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I had this question in mind and did not quite found the answer on google. If heat is a vibration of particles in matter, and sound is pressure wave moving using particles (causing them to fluctuate), could a very high frequency sound wave raise the temperature of matter which it is travelling in?

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  • $\begingroup$ So I can make use of my better half's tirades by positioning the cup between her and I. Brilliant $\endgroup$ – user108787 Dec 13 '16 at 15:39
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Technically speaking there is a difference between high frequency sound waves and heat, though they can have similarities. Heat is typically stochastic vibrations -- random vibrations that nobody can predict. Sound waves are typically well ordered vibrations, which still have some structure to them. Accordingly there are ways you can use many sound waves which you cannot use heat for.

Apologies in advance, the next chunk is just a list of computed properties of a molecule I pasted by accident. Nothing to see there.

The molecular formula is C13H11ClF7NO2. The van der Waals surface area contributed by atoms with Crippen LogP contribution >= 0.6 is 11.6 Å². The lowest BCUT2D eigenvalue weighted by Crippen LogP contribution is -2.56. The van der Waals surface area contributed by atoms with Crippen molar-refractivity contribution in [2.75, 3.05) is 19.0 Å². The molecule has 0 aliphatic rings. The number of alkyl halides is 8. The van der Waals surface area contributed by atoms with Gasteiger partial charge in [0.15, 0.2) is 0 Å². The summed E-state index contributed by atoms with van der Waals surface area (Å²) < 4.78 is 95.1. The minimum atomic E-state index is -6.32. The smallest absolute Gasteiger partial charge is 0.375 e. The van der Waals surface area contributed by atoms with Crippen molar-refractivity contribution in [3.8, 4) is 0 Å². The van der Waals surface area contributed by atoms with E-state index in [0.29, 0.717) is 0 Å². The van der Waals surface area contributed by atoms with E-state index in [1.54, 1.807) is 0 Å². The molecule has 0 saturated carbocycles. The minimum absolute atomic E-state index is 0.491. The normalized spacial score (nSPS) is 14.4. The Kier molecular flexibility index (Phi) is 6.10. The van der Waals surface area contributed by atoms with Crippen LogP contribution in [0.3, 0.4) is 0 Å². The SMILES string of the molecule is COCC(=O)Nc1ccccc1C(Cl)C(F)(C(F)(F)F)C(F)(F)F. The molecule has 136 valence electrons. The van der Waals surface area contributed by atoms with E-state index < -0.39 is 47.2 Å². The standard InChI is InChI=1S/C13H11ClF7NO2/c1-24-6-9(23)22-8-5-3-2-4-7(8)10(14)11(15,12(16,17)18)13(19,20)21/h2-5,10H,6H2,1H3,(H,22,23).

Now quite often high frequency sounds can be absorbed by a medium, which really means that they were turned into random vibrations -- heat. However, we typically think of the sound as something other than heat as long as we can find ways to use its structure.

If you were to think of all the particles of a material as little tiny loudspeakers, and they were all emitting noise (Brownian noise, to be specific), then the connection between sound waves and heat would probably be pretty close to perfect.

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Sound waves can definitely be used for heating of matter. High intensity ultrasound waves are (among other applications) used for internal heating of parts of the human body for medical therapy of a number of conditions. See Therapeutic Ultrasound. The extreme heating of gas bubbles in water by high-intensity ultarsound has also led to the discovery of the baffling phenomenon of sonoluminescence.

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